By Erin Sherbert
By Howard Cole
By Erin Sherbert
By Erin Sherbert
By Leif Haven
By Erin Sherbert
By Chris Roberts
By Kate Conger
Seeking refuge from cold, damp Market Street last Wednesday, I pushed open an unlocked door near the corner of Second Street, stepped onto an escalator, and found myself amid a couple of hundred environmentalists eagerly waiting to be declared extinct.
"With fond memories, a heavy heart, and a desire for progress, I say to you tonight that environmentalism is dead," declared former Sierra Club President Adam Werbach to a crowd that included current leaders of top enviro groups such as the Sierra Club, Rainforest Action Network, and Earth Island Institute.
As it loses basic battles such as curbing pollution, environmentalism has shown it's as good as dead. The movement's members should therefore stop focusing on a single cause and instead advocate for broader leftist ideals, Werbach urged.
"Choose your side. Are you a progressive or a conservative? If you're a conservative," Werbach declared, "we wish you well, but we need you to leave this movement."
On Thursday the Commonwealth Club hosted yet another left fretfest, an election postmortem panel moderated by a CNN political analyst, former Stanford Law Review editor, and McKinsey & Co. consultant named Carlos Watson. He employed his superior smarts by toying with the political scientist, think-tank pundit, blogger, and pollster who made up his panel.
"So why not admit George W. Bush is one of history's most brilliant political minds?" Watson insisted several times.
Watson made equal sport of the moping, leftish audience, asking for a show of hands from people who had spoken with an actual Republican during the past month. When some hands crept up, he made a face depicting shock. By the evening's end, Watson had some crowd members beside themselves.
"Why can't people see that Bush is so, so, so ... stupid!" one man said.
I can see the point in Watson's teasing. Post-election Democratic angst has blossomed when it should have waned and, by now, turned into resentment or fence-building. We have environmental leftists urging those who are insufficiently left-leaning to exit the room, while, from the other end of the Democratic spectrum, nostalgists such as New RepublicEditor Peter Beinart recommend a re-enactment of the 1940s purge of Communist sympathizers from the party, with, this time, Michael Moore, George Soros, and other fellow travelers suffering banishment.
These dueling donkey pogroms seem a bit harsh, given that they're aimed at remedying a nonexistent catastrophe: Stiff and discursive John Kerry did fail to unseat a politically deft wartime president, but barely. There was no landslide. The election would have turned out differently if 60,000 Ohioans had voted the other way, or if a total of 64,000 voters in Colorado, Nevada, and New Mexico had polled Democratic instead of Republican.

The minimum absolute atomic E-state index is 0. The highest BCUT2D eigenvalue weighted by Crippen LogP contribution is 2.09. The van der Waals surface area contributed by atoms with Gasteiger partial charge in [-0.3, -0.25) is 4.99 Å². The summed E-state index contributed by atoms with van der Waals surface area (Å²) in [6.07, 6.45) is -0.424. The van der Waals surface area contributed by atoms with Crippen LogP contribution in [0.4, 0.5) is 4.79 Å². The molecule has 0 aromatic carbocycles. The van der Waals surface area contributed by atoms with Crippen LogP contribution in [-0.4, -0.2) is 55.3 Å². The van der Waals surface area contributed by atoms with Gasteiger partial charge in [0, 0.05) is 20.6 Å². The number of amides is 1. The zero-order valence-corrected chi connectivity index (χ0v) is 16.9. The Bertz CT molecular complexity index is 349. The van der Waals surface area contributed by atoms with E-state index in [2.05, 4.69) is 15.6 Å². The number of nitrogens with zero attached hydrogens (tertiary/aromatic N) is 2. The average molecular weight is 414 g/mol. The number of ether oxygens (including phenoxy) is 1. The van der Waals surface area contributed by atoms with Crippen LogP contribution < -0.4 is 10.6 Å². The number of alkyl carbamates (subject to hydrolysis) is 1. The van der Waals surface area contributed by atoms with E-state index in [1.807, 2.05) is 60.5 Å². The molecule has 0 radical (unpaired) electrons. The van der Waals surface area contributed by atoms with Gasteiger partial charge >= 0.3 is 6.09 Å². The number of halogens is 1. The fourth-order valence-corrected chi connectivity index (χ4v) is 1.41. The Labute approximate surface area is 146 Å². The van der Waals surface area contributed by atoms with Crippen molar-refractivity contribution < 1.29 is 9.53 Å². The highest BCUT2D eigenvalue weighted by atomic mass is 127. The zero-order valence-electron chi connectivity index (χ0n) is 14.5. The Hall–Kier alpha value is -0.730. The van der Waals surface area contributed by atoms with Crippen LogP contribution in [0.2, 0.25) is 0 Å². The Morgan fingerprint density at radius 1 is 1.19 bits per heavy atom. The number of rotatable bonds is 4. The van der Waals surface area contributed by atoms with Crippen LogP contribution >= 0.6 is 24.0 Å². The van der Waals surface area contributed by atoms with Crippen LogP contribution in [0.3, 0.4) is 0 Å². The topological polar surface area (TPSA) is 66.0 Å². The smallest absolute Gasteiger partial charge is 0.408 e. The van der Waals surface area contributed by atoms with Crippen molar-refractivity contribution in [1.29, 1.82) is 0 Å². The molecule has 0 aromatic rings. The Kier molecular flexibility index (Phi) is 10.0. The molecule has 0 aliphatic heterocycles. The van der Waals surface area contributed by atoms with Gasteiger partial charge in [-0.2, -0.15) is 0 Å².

Rather than angst and pogroms, the Democratic Party needs to broaden its political embrace, wrapping the greenest of its Utopians together with its fiercest capitalists in a strategy that has the potential to do more than any previous U.S. government program to protect the environment, house the homeless, and uplift the values of racial and cultural tolerance. Democrats must build up the population of America's cities by establishing a disciplined, national, urban real estate cartel.
Whether the means be formal or otherwise, mayors of Democratic cities need to find a way to join together to market their unused or underused land in a way that encourages large developers to create dense urban communities, without demanding a king's ransom in taxpayer subsidies in return. Such a strategy would bring new people into the city, improve the environment by reducing sprawl and gasoline use, and -- and here is the novel part of the plan -- create new Democrats through the shared experience of urban living, all without crippling the urban governments financially, as such projects often do now.
Post-election fretting has blamed the Democratic Party's fortunes on losing the South because of the civil rights movement, or on the populist reconnoitering of the Republican Party following Barry Goldwater's 1964 presidential bid. But these trends might have proven inconsequential if Americans had not, for the past 50 years, marched away from one another.
In that procession, suburban areas such as Mesa, Ariz., have grown to outpopulate cities such as St. Louis and Minneapolis. Over time, that suburban march has increased the number of citizens whose daily experience is consistent with Republican values such as self-reliance and suspicion of cultural differences and has reduced the proportion of Americans who appreciate Democrat-espoused urban values such as interconnectedness and tolerance.
To put the argument directly: Density breeds Democrats. The 516 counties that voted Democratic in the last two presidential elections have, on average, four times the number of voters as the 2,374 counties that voted Republican, according to a Cox News Service story citing poll and census data.
A Democratic urban repopulation strategy would serve to redirect the party's ideological purgers on both the left and the right. If Democrats made growing cities priority No. 1, environmentalists would see their party striving to curb the diffusion of America's population into once-natural areas, a trend that qualifies as an environmental catastrophe in its own right. Pro-business Democrats, meanwhile, would see their economic dreams fulfilled, as their party chieftains strove to draw hundreds of thousands of consumers, workers, and entrepreneurs into mixed-use developments on abandoned and underused industrial, military, and urban land.